RibbonDown cap style
Fig. 1b

 Vertical Alignment

Header boxes can be positioned vertically in relation to the parent box edge. The EdgeAlignment enumeration specifies this positioning with Inside/Outside/Edge. Figure 1-3 demonstrates the positions when used with the Box.Header.VerticalAlignment property.

Box1.Header.VerticalAlignment = EdgeAlignment.Inside;
Box2.Header.VerticalAlignment = EdgeAlignment.Edge;
Box3.Header.VerticalAlignment = EdgeAlignment.Outside;
Box1.Header.VerticalAlignment = EdgeAlignment.Inside
Box2.Header.VerticalAlignment = EdgeAlignment.Edge
Box3.Header.VerticalAlignment = EdgeAlignment.Outside

Header.VerticalAlignmet =  EdgeAlignment.  
Inside                 Edge                Outside         

Horizontal Alignment

The header object has two properties; StartAlignment, and EndAlignment. They dictate how the left and right sides of the header are aligned to the parent box and header label, but they do not affect the label alignment to the parent box. 

The label alignment will dictate the label's position across the entire parent box regardless of any header start and end alignments settings. The label positions are shown below in Figure 4.

Box.Header.Label.Alignment = StringAlignment.Near;
Box.Header.Label.Alignment = StringAlignment.Near

Fig. 4      
Header label StringAlignment
options illustrated.

The Header.StartAlignment and Header.EndAlignment properties use the same EdgeAlignmentenumeration as Header.VerticalAlignment property, and they behave similarily. Outside and Edge options will align based on the parent box edge. Inside alignment will align at the label alignment or box edge. The Inside setting also considers if the box sides have a cap. When a header label is aligned to the box edge with a cap, it might offset the label position so both cap and label can be within the parent box bounds. The figures below show what these settings do when used with Header.StartAlignment. The behavior is the same with Header.EndAlignment.


EdgeAlignment.Outside  - The header box will extend past the parent box edge by the pixel amount specified with Box.CornerSize.

EdgeAlignment.Edge  - The header box will line up with the parent box edge. If specified, a the base of a cap is aligned with the parent box and is rendered just outside the box as shown in figure 7.

Edge Notes

  • In order to have the cap tip touch the box edge, the label must be aligned to that edge and startAlignment = Inside. (See figure 7)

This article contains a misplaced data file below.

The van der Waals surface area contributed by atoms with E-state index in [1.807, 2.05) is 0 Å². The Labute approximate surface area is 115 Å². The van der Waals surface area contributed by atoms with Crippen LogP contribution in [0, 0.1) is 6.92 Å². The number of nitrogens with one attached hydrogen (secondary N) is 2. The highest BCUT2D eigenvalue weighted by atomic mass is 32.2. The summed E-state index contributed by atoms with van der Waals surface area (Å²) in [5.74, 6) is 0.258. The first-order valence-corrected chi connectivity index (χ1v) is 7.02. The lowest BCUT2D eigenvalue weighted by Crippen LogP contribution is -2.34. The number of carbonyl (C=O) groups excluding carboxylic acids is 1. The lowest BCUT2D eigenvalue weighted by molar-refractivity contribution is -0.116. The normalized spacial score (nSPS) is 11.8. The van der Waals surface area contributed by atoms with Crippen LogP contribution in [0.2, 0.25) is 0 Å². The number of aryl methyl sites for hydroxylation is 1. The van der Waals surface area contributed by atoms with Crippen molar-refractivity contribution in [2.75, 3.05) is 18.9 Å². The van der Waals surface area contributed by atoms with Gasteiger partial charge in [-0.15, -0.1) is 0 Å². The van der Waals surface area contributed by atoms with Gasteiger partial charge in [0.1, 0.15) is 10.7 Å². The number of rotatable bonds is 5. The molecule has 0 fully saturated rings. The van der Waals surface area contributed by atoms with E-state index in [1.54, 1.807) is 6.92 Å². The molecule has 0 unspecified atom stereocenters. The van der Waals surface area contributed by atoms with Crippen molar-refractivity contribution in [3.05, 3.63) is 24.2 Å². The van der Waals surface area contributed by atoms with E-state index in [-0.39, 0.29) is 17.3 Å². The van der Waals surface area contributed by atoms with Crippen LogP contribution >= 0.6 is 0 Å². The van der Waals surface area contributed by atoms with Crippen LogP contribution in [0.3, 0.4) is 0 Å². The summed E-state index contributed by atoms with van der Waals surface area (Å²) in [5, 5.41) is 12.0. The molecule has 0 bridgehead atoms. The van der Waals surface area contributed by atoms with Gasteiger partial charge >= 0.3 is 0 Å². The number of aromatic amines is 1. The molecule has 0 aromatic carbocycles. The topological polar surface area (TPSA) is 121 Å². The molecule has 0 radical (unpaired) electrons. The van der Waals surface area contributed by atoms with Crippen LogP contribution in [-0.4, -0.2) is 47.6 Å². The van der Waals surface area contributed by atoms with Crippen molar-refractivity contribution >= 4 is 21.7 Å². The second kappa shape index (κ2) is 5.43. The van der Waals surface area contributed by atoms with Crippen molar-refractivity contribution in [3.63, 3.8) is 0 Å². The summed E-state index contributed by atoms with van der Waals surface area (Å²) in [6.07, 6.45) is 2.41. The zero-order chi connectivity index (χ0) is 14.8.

• When the vertical alignment is Edge and the parent box has corners, the header will be offset by CornerSize as shown in Figure 2.

EdgeAlignment.Inside  - When the label is not aligned to this edge, the header side will align with the label. When the label is aligned with this side, and the side has a cap style, the label is pushed in so the header and cap can be rendered inside the box. (See figure 7) 


Header Cap Placement

When using BoxCapStyle.Box, no cap is used. With other styles, a cap is drawn outside of the original box. So Box capped headers will be a bit smaller than others. The width of the caps is half the height of the header label. (See Figure 1a)


Box.Header.StartAlignment = EdgeAlignment.Outside;
Box.Header.StartAlignment = EdgeAlignment.Outside

StartAlignment with a
centered header label.
Fig. 5

StartAlignment with a left
justified header label.

StartAlignment with
a start cap.
Fig. 7


Header Orientation

The property Box.Header.Orientation controls the orientation of the header in relation its parent box. Figure 9 shows how the header is oriented depending on the different orientation settings. All the other alignment settings will behave the same regardless of the orientation. The bottom orientation however orients vertically so it can be read so some settings may change to achieve the same visual. For example cap styles such as RibbonDown will have to change to RibbonUp with Orientation.Bottom. Corner orientations such as TopRight are not supported at this time.

Different behavior when
default settings are used.
Fig. 9


Integrated Header

When both sides of the header are aligned to Edge, and both sides use the Box cap style, the header will integrate with the parent box as the middle box in figure 8 does. These are the default settings.

When integrated, the header.Line is not used to draw an outline. Instead, the parent box outlines the header and content together. Box.InteriorLine is used to draw a divider line between the header and content.

Different behavior when
default settings are used.
Fig. 8


Other settings

This line object is used to draw an outline of the header box shape.

This property takes a Point object and uses it to offset the header position from the original placement. It is a simple yet powerful feature that can be used to make small visual adjustments to achieve the exact look that is needed.

The header shadow defines properties of the shadow cast beneath it.

To create a header visual that appears to be floating above the parent box, try using offset and shadow together.
(See floating visual below).


The header can emulate a number of different visuals such as banners, tabs, pointers and so on. This image shows some examples of these:



This header styling can be utilized in many scenarios to improve aesthetics of charts and to make elements more visually intuitive.

  • Element Annotations (enhance callout)
  • Arbitrary Annotation / Legend Header Styling



See Also